In some of the paintings, the five objects are fully revealed and on display. In others, one or more may be hidden or blended into the imagery. For example, F. Scott Hess' "The Measure of Life" is somewhat narrative. Using his daughter as inspiration, he depicted a young girl who has chosen to immerse herself in the shallow flow of a polluted Los Angeles river.
The five objects are represented, yet in unexpected ways. The moth is being dissected and eaten by ants, the bone is buried in the mud of the riverbank and the ball of string has rolled out and wraps around the girl's leg.
Hess intended this painting to be a statement about the joy of life. Even though the young girl lies in polluted waters, an immense expression of joy radiates from her smiling face.
"Connections to the painting of Ophelia by Waterhouse were intended. Perhaps because of this some of the viewers seemed to think she was dead. Her expression says otherwise...Life definitely flows through her," Hess said.
Janet Monafo takes a more traditional approach to her pastel drawings. "Me & the Moth" is a gorgeous self-portrait, whereas "The Moth and the Mirror in the Bowl with the Bone, the Glass and the String" is reminiscent of a still life. Monafo's use of color and rendering of printed fabrics are a visual treat.
"Me & the Moth" was, obviously, painted by Monafo looking into a mirror. Because of this, she imagined her name reflected and signed it backwards.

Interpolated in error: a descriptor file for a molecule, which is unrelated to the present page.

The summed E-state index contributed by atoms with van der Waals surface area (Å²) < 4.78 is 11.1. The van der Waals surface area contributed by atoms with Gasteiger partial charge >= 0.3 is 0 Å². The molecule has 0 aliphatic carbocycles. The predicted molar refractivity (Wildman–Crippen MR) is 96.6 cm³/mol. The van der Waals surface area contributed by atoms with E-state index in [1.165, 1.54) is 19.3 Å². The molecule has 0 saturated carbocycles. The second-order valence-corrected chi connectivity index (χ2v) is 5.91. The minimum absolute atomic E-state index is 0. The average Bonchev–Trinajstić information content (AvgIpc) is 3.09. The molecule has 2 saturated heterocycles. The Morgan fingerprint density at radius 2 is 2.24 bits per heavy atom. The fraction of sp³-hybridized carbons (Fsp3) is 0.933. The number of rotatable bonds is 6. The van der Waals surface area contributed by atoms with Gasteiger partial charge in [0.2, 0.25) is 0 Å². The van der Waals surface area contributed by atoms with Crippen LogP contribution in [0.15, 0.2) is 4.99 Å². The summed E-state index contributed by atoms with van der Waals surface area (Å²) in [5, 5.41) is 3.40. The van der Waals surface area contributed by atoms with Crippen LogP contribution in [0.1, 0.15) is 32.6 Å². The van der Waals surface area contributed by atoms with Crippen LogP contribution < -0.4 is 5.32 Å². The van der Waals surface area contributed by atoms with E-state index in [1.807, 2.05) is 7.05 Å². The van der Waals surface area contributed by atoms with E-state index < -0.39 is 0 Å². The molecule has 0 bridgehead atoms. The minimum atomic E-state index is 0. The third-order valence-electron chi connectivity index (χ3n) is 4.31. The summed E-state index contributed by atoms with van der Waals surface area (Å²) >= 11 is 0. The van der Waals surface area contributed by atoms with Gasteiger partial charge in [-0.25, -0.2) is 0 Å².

Pamela Sienna's "Primary Phase" is a stew of those three basic colors on the color wheel. A dark blue, clouded night sky makes up the background, while the foreground is dominated by luminescent bunches of red, orange and yellow drapery that look straight out of a Van Eyck painting.
In this piece, the string is used to spell out the word "hope" in the lower right corner.
Scott Fraser's "Three Way Vanitas" was conceptually inspired by the Renaissance genre of still life painting known as Vanitas. This refers to the subject matter, for in these paintings, the European masters created an extensive symbolism for objects represented in their works.
Vanitas paintings also made reference to the fleeting quality of life, and the uselessness of storing up Earthly wealth. Money usually represented wealth, while skulls and bones represented mortality.
In Fraser's painting, a three-way mirror is set up, and the objects are placed in front of the mirrors. The use of the bone and a Mountain Lion skull represent mortality and a metronome symbolizes the passage of time. A penny reflected in the mirrors refers to vanity and earthly wealth.
About completing the piece, Fraser said, "The most challenging aspect of this painting was the three different planes of perspective presented by the three mirror panels, each with different angles of light, shading and depth."
The Object Project was organized by the Evansville Museum of Arts, History and Science and is accompanied by a full-color catalogue. The exhibit opens June 29 at the Philbrook Museum of Art, 2727 South Rockford Road, and closes September 21.
In conjunction with the opening, eight of the participating artists will present an artists' roundtable discussion the same day at 2pm in the Patti Johnson Wilson Hall. The discussion is free with museum admission.
Philbrook is open 10am-5pm Tuesday, Wednesday, Friday, Saturday and Sunday, and 10am-8pm on Thursday. For more information, call 749-7491 or visit philbrook.org.